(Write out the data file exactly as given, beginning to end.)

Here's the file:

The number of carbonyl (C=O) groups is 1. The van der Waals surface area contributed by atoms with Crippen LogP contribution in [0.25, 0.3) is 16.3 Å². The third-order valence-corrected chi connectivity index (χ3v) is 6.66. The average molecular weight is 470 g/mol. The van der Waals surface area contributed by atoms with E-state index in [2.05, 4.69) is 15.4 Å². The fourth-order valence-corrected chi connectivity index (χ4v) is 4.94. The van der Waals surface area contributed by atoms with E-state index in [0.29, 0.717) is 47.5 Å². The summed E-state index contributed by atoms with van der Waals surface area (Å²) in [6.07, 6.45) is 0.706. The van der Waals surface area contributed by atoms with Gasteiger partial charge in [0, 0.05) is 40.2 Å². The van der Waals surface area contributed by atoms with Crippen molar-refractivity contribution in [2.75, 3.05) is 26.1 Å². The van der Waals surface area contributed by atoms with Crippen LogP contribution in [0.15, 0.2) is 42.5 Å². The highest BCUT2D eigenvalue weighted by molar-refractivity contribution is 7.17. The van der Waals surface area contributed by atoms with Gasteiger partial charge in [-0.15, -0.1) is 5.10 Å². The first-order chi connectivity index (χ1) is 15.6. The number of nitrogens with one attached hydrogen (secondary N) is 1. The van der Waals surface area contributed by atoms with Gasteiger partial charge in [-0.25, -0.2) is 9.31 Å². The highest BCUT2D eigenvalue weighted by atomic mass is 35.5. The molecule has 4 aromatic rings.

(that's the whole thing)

The number of carbonyl (C=O) groups is 1. The van der Waals surface area contributed by atoms with Crippen LogP contribution in [0.25, 0.3) is 16.3 Å². The third-order valence-corrected chi connectivity index (χ3v) is 6.66. The average molecular weight is 470 g/mol. The van der Waals surface area contributed by atoms with E-state index in [2.05, 4.69) is 15.4 Å². The fourth-order valence-corrected chi connectivity index (χ4v) is 4.94. The van der Waals surface area contributed by atoms with E-state index in [0.29, 0.717) is 47.5 Å². The summed E-state index contributed by atoms with van der Waals surface area (Å²) in [6.07, 6.45) is 0.706. The van der Waals surface area contributed by atoms with Gasteiger partial charge in [0, 0.05) is 40.2 Å². The van der Waals surface area contributed by atoms with Crippen molar-refractivity contribution in [2.75, 3.05) is 26.1 Å². The van der Waals surface area contributed by atoms with Crippen LogP contribution in [0.15, 0.2) is 42.5 Å². The highest BCUT2D eigenvalue weighted by molar-refractivity contribution is 7.17. The van der Waals surface area contributed by atoms with Gasteiger partial charge in [-0.15, -0.1) is 5.10 Å². The first-order chi connectivity index (χ1) is 15.6. The number of nitrogens with one attached hydrogen (secondary N) is 1. The van der Waals surface area contributed by atoms with Gasteiger partial charge in [-0.25, -0.2) is 9.31 Å². The highest BCUT2D eigenvalue weighted by atomic mass is 35.5. The molecule has 4 aromatic rings.